ideo of Jay-Z discussing what he sees as social justice issues earlier this year has resurfaced online, prompting some people on social media to claim that footage may have been the first hint that he planned to team up with the NFL. The footage from a media event with New England Patriots owner Bob KraftVan Jones and others was the latest ammunition for people who have been upset with Jay’s partnership with the NFL that many have said undercut Colin Kaepernick’s own social justice movement against the pro football league.

In the video from January, which didn’t seem like a big deal at the time, Jay — along with rapper Meek Mill, Kraft, Philadelphia 76ers co-owner Michael Rubin, Brooklyn Nets co-owner Clara Wu Tsai and others to launch the Reform Alliance to address criminal justice issues — spoke about topics that, especially in retrospect, seemed to run counter with many things the rapper has espoused in his lyrics.

At the time, Jay seemed to blame single parent households for negative police relations with Black people, defended jailing with discretion and sympathized with “hard working” taxpayers who pay for jails.

Nevermind how Jay-Z has rapped extensively about his single mother raising him and his own exploits as a drug kingpin years ago. Does that mean he thinks he should be jailed?

That irony was not missed by folks on social media after they saw the video.

Of course, those fateful words came one month before Kaepernick — the free agent quarterback who claims the NFL blacklisted him for his silent kneeling protest during the playing of the national anthem to bring attention to police brutality against Black people — settled with the league and withdrew his grievance.



READ MORE : https://blackamericans.com/20-other-news/118138-jay-z-s-words-come-back-to-haunt-him-as-his-nfl-social-justice-initiative-disappoints

Lou Dobbs’ Guest Blames ‘Black Culture’ For Academic Achievement Gap

Embedded video
Heather Mac Donald said it was up to “Black culture and the rest of culture” to close the academic achievement gap.

Sarah Huckabee Sanders To Join Fox News As A Contributor

Image result for sarah sanders

As White House press secretary, Sanders often fed the media false and misleading information.

Former White House press secretary Sarah Huckabee Sanders will join Fox News as a contributor, the company disclosed on Thursday.

She’ll make her first appearance on the Sept. 6 airing of “Fox & Friends,” a show that President Donald Trump favors and to whom he has given a rare interview from time to time.

With Sanders’ hiring, the number of high-profile former Trump communications officials on the payroll at Fox News or its parent company is up to three: Former White House communications director Hope Hicks now serves as the parent company’s chief communications officer; former White House deputy press secretary Raj Shah was hired as a senior vice president; and now Sanders joins their ranks.

Sanders departed the Trump administration at the end of June, roughly two months after special counsel Robert Mueller’s report found that she had lied to reporters in 2017 about the circumstances surrounding James Comey’s ouster as FBI director.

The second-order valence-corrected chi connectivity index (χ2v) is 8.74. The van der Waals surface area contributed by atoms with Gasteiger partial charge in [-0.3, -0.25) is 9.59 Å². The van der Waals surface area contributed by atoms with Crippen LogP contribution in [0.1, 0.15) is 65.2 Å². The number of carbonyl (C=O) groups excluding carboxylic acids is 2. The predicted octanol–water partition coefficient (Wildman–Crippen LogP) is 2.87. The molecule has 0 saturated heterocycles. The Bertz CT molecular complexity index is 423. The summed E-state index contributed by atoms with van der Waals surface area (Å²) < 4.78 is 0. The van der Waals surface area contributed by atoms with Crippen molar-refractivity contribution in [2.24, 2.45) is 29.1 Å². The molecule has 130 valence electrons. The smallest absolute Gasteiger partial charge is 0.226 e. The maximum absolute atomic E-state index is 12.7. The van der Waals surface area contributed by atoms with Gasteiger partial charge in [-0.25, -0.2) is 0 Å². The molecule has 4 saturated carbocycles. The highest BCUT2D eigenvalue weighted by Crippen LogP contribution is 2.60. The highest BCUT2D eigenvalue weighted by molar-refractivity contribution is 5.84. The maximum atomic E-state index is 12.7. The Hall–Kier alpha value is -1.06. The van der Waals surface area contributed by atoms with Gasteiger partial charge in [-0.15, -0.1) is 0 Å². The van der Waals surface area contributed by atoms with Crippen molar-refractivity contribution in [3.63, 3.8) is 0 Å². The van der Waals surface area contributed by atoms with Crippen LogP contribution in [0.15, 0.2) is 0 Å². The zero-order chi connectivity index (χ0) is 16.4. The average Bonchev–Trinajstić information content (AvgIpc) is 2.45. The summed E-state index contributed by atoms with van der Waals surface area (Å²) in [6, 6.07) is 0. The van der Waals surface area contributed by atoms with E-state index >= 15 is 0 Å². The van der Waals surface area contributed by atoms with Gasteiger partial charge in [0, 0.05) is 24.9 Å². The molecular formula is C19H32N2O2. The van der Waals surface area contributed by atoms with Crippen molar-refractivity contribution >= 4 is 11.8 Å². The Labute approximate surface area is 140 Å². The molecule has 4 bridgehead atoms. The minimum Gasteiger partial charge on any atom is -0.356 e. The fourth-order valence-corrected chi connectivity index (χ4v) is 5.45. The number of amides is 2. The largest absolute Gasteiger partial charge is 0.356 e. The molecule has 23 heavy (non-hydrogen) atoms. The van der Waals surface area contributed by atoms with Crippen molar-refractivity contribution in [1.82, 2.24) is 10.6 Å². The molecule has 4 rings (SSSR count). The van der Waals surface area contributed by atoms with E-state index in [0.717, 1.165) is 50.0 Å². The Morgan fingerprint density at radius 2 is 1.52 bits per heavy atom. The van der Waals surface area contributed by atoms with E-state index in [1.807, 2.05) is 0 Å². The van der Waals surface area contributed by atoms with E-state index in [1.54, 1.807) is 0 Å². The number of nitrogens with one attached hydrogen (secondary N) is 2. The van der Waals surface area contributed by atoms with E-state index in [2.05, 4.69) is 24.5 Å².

During her tenure in the press secretary’s office, Sanders repeatedly fed the media false and misleading information and obscured the truth. Her press briefings gained a reputation as performances for “an audience of one,” seeking mainly to appease Trump.

The president encouraged Sanders to run for governor of Arkansas, her home state, in a tweet confirming her mid-summer departure. It’s unclear how her new role at Fox News might impact any political aspirations she has, but given that current Gov. Asa Hutchinson (R) was reelected in 2018, Sanders has time to spare.




Trump's approval remains weak despite economy: Poll

Image result for trump

About six in 10 Americans disapprove of President Trump's overall job performance, according to a new poll released Thursday by The Associated Press-NORC Center for Public Affairs Research, which finds some support for the president's handling of the U.S. economy but gives him weak marks on other major issues.

Just 36% of Americans approve of the way Trump is handling his job as president; 62% disapprove.

The numbers may be ugly for a first-term president facing reelection in 14 months, but they are remarkably consistent. Trump's approval rating has never dipped below 32% or risen above 42% in AP-NORC polls since he took office. By comparison, President Barack Obama's approval never dropped below 40% in polling by Gallup.

The poor grades extend to Trump's handling of several key issues: immigration, health care, foreign policy and guns. Views of the Republican president's handling of the economy remain a relative bright spot despite fears of a potential recession, but at least 60% of Americans disapprove of his performance on other issues. The consistency suggests the president's weak standing with the American people is calcified after two years of near-constant political crises and divisive rhetoric at the White House.